-Warning: The Ivorian kitchen does not include a timer or exact measurements, so this recipe won’t either.

Ok here we go:
Fire's already started from breakfast that morning
Marie puts water in a marmite (big pot) to boil, cuts the aubergines into wedges and puts them in pot of water to cook until soft.
Meanwhile, Sephora is peeling, rinsing off, and then grating some onions (notice the lack of cutting board):
Marie uses a bucket of water and bowl to wash the rice. After washed, Sephora and I ‘ranger’ the rice, sifting through it with our hands and picking out any stones or other non-edibles. (This is pretty much the only part I was allowed to help with):
After Marie puts on another marmite filled with water, she gets the tomatoes. Again not the variety we use, they’re bumpier and a lot more soft; they‘re kept outside, so the heat and fresh air makes them easy to mush up. Marie rinses/washes them with water, then squishes them with her hand, until basically liquid. She adds some water, continuing to squish, then takes out the tough skins and sets them aside;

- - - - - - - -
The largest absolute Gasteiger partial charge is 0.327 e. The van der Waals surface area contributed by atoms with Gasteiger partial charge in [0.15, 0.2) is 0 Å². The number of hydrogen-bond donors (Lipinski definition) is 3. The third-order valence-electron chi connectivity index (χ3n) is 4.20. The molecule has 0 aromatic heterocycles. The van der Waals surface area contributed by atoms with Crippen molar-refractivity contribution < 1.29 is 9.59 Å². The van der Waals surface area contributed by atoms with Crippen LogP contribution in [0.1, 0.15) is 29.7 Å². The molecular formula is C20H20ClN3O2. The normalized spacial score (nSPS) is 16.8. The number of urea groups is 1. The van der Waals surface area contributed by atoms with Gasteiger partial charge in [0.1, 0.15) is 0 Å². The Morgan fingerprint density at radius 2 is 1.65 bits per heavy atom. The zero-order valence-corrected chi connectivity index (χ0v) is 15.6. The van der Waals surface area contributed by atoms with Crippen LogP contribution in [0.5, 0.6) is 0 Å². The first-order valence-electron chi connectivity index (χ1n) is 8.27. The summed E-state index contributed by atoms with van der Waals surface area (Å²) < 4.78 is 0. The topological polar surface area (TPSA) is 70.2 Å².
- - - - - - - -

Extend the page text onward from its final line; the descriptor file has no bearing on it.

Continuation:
Now the aubergines are soft, so Marie ladles them and the water out, then strains off the water. (I have deserted Sephora to take pictures, she’s still picking through the rice)
Marie puts two ladlefuls of oil and the onions in the now empty pot They sizzle for just a second before she puts in the watered down tomatoes and enough water to nearly fill the pot.
The entire time, Marie is adjusting the wood for the fires, adding more where needed.
She then mashes the aubergines, placing the strainer over a pot. She mashes them very well, until only skins and seeds are left in strainer. When she's nearly finished, Sephora brings some water over to rinse all of the good stuff out of the strainer. Marie adds the mashed aubergines to pot.
At this point, the other girls start picking up the dirty pots/bowls and put in the dirty dish area.

Now time for the seasonings, she adds a good amount of fish powder (dried fish that Micale pounded earlier that morning), some piment (ground dried hot pepper), pounded sunbaara, and a little pepper (she'll add salt to taste just before serving)
Sauce prep's done! They cover the pots and let them boil for a couple hours
After bowls picked up, Marie sweeps cooking area of courtyard, while the younger girls wash dishes in the background.
A little later, Marie adds the rice to the other pot, and strains out any extra water